Out to Pasture

It is a subtle maneuver. You are called into the office and very nicely told that business has fallen and your position is being eliminated. Your superior and the HR representative cannot even look you in the eye.

But this happens. To those of us who are over 50, 60, and older. Companies will downsize due to several reasons. Maybe business actually has fallen. Perhaps after reviewing budgets and finances, the position you held was disposable. And you are out of a job. And you are old.

You may not feel old. You don’t even look old. Hell, you wear skinny jeans, Chuck Taylor sneakers and graphic Tee shirts! You have a “young” attitude (WTF does that mean anyway? Shouldn’t it just be a positive attitude?). You know all the words to Katy Perry’s latest song and can bust a move better than any of your now grown children!

It doesn’t matter though. Because in the corporate and working world, you have been put out to pasture like an old cow. The only difference is that the cows have it better. At the end of the day, they are called in to the barn and taken care of.

You aren’t. And your affordable healthcare is about to be taken away from you due to unemployment and a congress that wants to get rid of you as badly as Corporate America does!

It’s that ism that nobody addresses. Ageism. It runs rampant and is the white elephant everyone tries to ignore. Corporations extol the self-righteousness of being equal opportunity employers. They aren’t. And the job interview is a dead giveaway. I know this. I’ve been through this and it is vile. It is disrespectful. It’s a disgrace.

At 62 years of age, I’m rather adept at handling a job loss. Back in 2012 I lost a job I loved, working for a large financial services company. As the electronic age took over, the company’s services became extinct. The good thing was that I was the last person standing. I literally closed the center. Little did I know my experience in closing a site would come in handy at my next job.

So at the age of 57, in a new job at a healthcare company,  I was more concerned about life as an empty nester than I was about ageism affecting me.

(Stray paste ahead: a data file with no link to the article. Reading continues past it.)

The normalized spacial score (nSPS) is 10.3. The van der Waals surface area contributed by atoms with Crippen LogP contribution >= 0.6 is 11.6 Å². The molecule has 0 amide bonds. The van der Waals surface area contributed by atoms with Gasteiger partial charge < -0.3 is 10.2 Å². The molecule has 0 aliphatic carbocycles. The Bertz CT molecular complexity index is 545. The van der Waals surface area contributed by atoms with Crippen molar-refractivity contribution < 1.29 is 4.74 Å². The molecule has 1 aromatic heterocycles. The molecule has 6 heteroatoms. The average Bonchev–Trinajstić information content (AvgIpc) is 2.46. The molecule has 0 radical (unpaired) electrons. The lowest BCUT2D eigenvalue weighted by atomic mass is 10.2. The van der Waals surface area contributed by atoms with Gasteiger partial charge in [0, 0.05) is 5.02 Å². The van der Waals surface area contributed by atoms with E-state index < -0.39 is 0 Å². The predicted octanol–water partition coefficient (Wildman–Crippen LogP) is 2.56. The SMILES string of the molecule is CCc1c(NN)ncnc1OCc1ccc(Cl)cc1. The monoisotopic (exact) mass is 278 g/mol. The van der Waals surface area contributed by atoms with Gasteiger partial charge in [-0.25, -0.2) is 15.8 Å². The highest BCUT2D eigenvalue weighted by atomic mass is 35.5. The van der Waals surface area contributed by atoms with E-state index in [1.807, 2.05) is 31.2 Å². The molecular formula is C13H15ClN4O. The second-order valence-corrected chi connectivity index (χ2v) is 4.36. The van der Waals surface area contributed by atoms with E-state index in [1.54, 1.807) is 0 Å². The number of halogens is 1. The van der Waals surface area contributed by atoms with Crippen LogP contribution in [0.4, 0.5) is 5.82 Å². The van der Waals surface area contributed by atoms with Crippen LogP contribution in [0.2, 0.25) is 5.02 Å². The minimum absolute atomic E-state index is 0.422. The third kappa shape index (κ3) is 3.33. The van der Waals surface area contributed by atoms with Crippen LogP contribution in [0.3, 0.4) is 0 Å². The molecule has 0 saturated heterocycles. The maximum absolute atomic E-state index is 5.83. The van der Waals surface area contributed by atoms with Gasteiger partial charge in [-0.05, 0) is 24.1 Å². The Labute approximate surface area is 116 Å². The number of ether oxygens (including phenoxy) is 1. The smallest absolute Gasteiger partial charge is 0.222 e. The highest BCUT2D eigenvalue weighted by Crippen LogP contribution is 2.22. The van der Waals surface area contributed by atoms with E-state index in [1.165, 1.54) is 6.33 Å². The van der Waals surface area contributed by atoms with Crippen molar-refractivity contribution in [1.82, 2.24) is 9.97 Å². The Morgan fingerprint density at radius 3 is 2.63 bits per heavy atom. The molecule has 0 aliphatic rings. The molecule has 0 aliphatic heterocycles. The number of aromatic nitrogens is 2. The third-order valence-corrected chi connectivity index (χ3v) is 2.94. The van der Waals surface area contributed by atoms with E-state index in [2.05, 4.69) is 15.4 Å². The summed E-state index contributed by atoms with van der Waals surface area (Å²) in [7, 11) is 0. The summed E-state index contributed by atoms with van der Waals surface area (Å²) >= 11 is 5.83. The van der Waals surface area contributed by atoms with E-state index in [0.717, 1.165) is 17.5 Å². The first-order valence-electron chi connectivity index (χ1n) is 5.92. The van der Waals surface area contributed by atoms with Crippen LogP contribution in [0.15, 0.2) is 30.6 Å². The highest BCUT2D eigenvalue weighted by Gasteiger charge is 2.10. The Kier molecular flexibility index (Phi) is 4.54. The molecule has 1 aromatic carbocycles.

Just my luck, the company merged with a larger healthcare company. The merger was more like a marriage that didn’t work out and it was decided to close our office. My experience as a “closer” from my previous job came in handy.

Now 59, I found myself, for the first time in my life, receiving unemployment benefits until they ran out and I no longer had any income. Nothing. Nada. No medical benefits. No dental benefits. No pay.

I had been on job interview after job interview after job interview. At home, I was turning into an emotional basket case. Being upbeat and positive and smiling and selling yourself in the most confident way and then returning home: ripping off those good clothes, running into the bathroom for a good cry. Second-guessing yourself becomes a way of life.

You play each interview over and over in the theater of your mind. Did I ask the right questions? Was I overly confident? Not confident enough? Did I ask the right questions? Did I ask too many questions?

And as time goes by, you start to wonder more about why you didn’t get that job: the one you were very qualified to do. You realize something. You didn’t get the job because you are too old.

You become an expert at spotting those small ageist “tells.” You enter a room and the interviewers give each other a sideways glance. The look they give you is a petrified smile: a forced half-smile, and a look of fright that says, “Holy shit, I didn’t realize this one was so old.”

Better yet, let me share a few of the more entertaining job interviews I’ve been through.

I decided to go through a placement agency. Since I’m an administrative assistant, I was tested on various skills—among them Word, Excel, math and grammar. Since I worked as an admin for years, I was confident with the computer skills. Attending Catholic school helped me in the basics of math and grammar. Thank you Sr. Mary Clairvaux!